Most of us carry a few painful memories of schoolyard bullying. Growing up in the 1950s and early 60s, Temple Grandin endured taunts and ostracization – and a world that did not understand her autism. An indifferent student, she was even expelled from junior high. However, Temple’s mother and a few insightful teachers encouraged her interests in art, design, and animals. More comfortable with animals than people, she learned how to soothe herself by observing cattle at a ranch. Eventually, Temple applied her talents to a career in animal welfare. She earned a PhD in animal science and helped farms and slaughterhouses develop more humane facilities. Today, she lectures audiences all over the world about animal psychology and autism.
In Temple Grandin, Sy Montgomery explores how the scientist used her unique gifts to help farm animals and revolutionize modern agriculture. Given our increasing awareness of both autism and bullying, it is a very timely biography. When a child does not fit in at school, well-intentioned adults often try to assimilate him or her into the peer group. In other words, they strive to minimize individual differences. Grandin’s story, on the other hand, celebrates the diverse array of personality types and abilities that comprise the human species: she is successful because of her intense interests and foci, not in spite of them.Montgomery includes informative, accessible sections about autism and factory farming throughout the book.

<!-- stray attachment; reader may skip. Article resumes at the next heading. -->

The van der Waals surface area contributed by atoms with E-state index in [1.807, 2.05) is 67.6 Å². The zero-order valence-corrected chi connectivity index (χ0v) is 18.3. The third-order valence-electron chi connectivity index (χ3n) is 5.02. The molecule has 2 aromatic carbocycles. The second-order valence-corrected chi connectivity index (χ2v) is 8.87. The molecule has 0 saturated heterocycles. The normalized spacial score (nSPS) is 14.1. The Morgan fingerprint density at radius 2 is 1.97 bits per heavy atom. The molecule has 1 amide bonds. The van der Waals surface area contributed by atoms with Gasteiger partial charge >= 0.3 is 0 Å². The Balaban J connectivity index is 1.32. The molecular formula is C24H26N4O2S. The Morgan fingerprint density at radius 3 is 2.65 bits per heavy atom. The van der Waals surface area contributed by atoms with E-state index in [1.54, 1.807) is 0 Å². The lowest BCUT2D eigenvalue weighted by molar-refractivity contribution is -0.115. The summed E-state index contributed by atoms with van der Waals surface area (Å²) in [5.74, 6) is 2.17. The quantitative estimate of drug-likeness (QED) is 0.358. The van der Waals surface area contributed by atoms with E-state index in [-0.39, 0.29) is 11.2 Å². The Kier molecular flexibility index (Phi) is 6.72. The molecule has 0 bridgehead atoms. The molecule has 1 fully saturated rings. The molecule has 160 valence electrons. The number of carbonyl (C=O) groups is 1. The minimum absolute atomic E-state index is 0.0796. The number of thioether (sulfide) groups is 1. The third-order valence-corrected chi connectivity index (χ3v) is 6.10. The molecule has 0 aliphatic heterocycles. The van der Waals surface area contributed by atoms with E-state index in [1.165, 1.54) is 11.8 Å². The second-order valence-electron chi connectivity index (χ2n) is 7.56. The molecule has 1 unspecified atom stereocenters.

Because Sy Montgomery worked closely with her subject,Temple Grandin is a moving, extremely personal biography. Grandin herself contributed a foreword. In it, she reaches out to those kids who, like her, do not fit in: “I hope that my story will encourage you to find your own passions and to follow them,” she concludes. In an appendix, she offers concrete advice to kids on the autism spectrum, tips for navigating the world and realizing their dreams. The girl who felt more comfortable with animals than people has improved the lives of many species, including her own.
Dorothy A. Dahm